Does the Cost of Adaptation to Extremely Stressful Environments Diminish Over Time? A Literature Synthesis on How Plants Adapt to Heavy Metals and Pesticides

Does the Cost of Adaptation to Extremely Stressful Environments Diminish Over Time? A Literature... Populations adapted to locally stressful environmental conditions are predicted to carry costs in performance and fitness, particularly when compared to non-stress adapted populations in the absence of stress. However, empirical observations found fitness costs incurred by stress-resistant genotypes are often ambiguous or absent. Compensatory evolution may purge genotypes with relatively high costs over time, resulting in the recovery of fitness in a stress-resistant population. We assessed the magnitude of adaptation costs over time to test for a reduction in negative genetic effects by compiling published data on measures of fitness from plant populations inhabiting mine tailings and populations adapted to herbicides. Heavy metal contaminated sites represent a stress that is immediate and unchanging; herbicides represent a stress that changes over time with dosage or the type of herbicide as treated populations become more resistant. To quantify costs, for each comparison we recorded the performance of plants from stress and non-stress environments grown under benign conditions. Time since the initiation of the stress was determined to test whether costs change over time. Costs were overall constant through time. The magnitude of cost were consistent with trade-offs for heavy metal resistance and certain herbicide mechanisms (triazine and resistance via P450 enzyme), but not for other herbicides where costs were inconsistent and appear to be low if not absent. Superior stress-resistant populations with higher performance than non-stress populations were found from both herbicide and metal stress, with some extreme cases early from time since initiation. There was an increasing benefit to cost ratio over time for herbicide resistant populations. We found that adaptation to stressful environments is generally costly except in herbicide resistance, and that costs are not diminished over time. Stress-resistant populations without costs also arise infrequently, though these populations may often be restricted from spreading. http://www.deepdyve.com/assets/images/DeepDyve-Logo-lg.png Evolutionary Biology Springer Journals

Does the Cost of Adaptation to Extremely Stressful Environments Diminish Over Time? A Literature Synthesis on How Plants Adapt to Heavy Metals and Pesticides

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Publisher
Springer US
Copyright
Copyright © 2017 by Springer Science+Business Media New York
Subject
Life Sciences; Evolutionary Biology; Ecology; Developmental Biology; Human Genetics; Animal Genetics and Genomics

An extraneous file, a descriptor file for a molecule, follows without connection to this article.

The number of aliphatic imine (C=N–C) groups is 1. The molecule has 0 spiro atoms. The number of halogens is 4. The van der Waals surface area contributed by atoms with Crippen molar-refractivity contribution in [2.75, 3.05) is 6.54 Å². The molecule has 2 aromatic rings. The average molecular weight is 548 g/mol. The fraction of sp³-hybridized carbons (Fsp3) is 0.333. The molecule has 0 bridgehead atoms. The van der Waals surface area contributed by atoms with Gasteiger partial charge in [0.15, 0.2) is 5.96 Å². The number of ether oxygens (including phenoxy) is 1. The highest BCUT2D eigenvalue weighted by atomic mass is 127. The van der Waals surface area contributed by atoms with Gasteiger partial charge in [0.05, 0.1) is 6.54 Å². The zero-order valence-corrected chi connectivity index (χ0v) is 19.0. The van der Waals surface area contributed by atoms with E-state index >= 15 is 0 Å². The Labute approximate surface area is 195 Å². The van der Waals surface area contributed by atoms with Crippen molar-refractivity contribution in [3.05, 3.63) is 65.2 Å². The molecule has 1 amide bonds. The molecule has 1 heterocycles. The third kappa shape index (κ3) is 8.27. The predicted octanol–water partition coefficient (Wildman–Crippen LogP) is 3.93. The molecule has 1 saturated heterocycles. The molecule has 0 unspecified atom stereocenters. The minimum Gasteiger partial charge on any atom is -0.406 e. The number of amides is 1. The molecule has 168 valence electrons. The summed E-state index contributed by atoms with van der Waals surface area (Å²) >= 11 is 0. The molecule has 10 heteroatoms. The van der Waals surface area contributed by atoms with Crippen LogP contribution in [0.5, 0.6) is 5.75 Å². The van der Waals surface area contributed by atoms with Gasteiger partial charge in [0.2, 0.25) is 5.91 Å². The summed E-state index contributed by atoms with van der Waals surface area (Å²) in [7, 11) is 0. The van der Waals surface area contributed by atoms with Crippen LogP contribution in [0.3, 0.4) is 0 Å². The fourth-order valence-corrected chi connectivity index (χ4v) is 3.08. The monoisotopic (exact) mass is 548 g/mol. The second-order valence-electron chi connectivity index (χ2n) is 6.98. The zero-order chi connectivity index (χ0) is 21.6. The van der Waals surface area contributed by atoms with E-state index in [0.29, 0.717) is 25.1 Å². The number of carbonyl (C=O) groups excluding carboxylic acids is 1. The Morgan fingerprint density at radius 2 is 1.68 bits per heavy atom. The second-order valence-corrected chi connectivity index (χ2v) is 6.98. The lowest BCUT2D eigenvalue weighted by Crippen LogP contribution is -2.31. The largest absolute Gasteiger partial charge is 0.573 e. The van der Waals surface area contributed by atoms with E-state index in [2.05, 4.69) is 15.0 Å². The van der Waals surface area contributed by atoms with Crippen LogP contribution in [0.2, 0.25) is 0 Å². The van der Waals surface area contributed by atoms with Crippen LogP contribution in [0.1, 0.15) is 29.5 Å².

ISSN
0071-3260
eISSN
1934-2845
D.O.I.
10.1007/s11692-017-9419-6
Publisher site
See Article on Publisher Site

Abstract

Populations adapted to locally stressful environmental conditions are predicted to carry costs in performance and fitness, particularly when compared to non-stress adapted populations in the absence of stress. However, empirical observations found fitness costs incurred by stress-resistant genotypes are often ambiguous or absent. Compensatory evolution may purge genotypes with relatively high costs over time, resulting in the recovery of fitness in a stress-resistant population. We assessed the magnitude of adaptation costs over time to test for a reduction in negative genetic effects by compiling published data on measures of fitness from plant populations inhabiting mine tailings and populations adapted to herbicides. Heavy metal contaminated sites represent a stress that is immediate and unchanging; herbicides represent a stress that changes over time with dosage or the type of herbicide as treated populations become more resistant. To quantify costs, for each comparison we recorded the performance of plants from stress and non-stress environments grown under benign conditions. Time since the initiation of the stress was determined to test whether costs change over time. Costs were overall constant through time. The magnitude of cost were consistent with trade-offs for heavy metal resistance and certain herbicide mechanisms (triazine and resistance via P450 enzyme), but not for other herbicides where costs were inconsistent and appear to be low if not absent. Superior stress-resistant populations with higher performance than non-stress populations were found from both herbicide and metal stress, with some extreme cases early from time since initiation. There was an increasing benefit to cost ratio over time for herbicide resistant populations. We found that adaptation to stressful environments is generally costly except in herbicide resistance, and that costs are not diminished over time. Stress-resistant populations without costs also arise infrequently, though these populations may often be restricted from spreading.

Journal

Evolutionary BiologySpringer Journals

Published: May 13, 2017

References

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